No first-year coach's recruiting class is ever truly his. Coaches typically set up in their new digs in December or January, with barely more than a month to prepare and an overwhelming number of potential targets having already verbally committed to their destinations.
Recruiting classes for first-year coaches are often ugly, disjointed and, at times, utterly nonsensical. They mix ideologies of regimes current and past in an unnatural way, sometimes leading to awkward personnel fits and a higher-than-average transfer rate.
Even before arriving at their perspective campuses, there is a natural inclination for players to pursue other options, out of the (very often correct) fear that the new regime will favor their guys.
This is especially true for Penn State. The Nittany Lions are entering Year 3 of the unprecedented NCAA sanctions handed down in wake of the Jerry Sandusky investigation.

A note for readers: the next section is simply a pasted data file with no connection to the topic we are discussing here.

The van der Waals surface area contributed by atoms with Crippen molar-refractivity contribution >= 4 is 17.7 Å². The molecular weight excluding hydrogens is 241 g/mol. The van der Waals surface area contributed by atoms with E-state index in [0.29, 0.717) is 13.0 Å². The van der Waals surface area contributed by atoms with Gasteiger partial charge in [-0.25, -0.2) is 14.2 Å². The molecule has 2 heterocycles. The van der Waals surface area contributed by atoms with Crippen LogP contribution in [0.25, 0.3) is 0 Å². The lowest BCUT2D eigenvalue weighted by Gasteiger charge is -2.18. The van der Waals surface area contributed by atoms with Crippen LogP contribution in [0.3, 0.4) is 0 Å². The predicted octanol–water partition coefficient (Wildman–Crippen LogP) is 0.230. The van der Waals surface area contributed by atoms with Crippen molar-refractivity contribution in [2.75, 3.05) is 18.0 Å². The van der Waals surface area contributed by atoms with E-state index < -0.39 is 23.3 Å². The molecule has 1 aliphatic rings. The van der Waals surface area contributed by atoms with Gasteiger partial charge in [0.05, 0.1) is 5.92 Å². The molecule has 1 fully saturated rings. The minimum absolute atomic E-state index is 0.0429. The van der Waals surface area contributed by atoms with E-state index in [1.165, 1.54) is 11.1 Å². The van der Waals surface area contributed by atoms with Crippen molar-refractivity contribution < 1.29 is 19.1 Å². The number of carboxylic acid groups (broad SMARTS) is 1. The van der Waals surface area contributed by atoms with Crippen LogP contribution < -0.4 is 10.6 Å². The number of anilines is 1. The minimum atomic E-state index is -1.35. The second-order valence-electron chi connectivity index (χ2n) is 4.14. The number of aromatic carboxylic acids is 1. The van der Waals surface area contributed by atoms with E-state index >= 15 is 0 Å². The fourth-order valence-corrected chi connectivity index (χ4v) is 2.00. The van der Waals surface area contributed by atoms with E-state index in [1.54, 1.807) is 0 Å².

Good behavior was cited in allowing the school to increase its scholarship total incrementally, but two more seasons will pass before Penn State can even participate in a bowl game and the team will still be at a competitive disadvantage for the foreseeable future.
So, perhaps more than any other program in the country, recruits were not committing to Penn State. They were committing to a coach. One with NFL experience. One who had worked with Tom Brady. One who sat down with his 2013 recruiting class and had an agonizing meeting with his commitments and their parents, in which he answered every one of their questions without blinking.
The program and the players were married to Bill O'Brien.
And that makes what James Franklin has done in his short time as O'Brien's replacement all the more impressive. Franklin took over for the new Houston Texans coach on Jan. 11—with less than a month to go before Wednesday's national signing day.
He tirelessly worked phones, sold highly touted O'Brien recruits on his style, coaxed some of his Commodore commits to head to Happy Valley and did all the unbearable political nonsense that comes with being the head football coach at The Pennsylvania State University.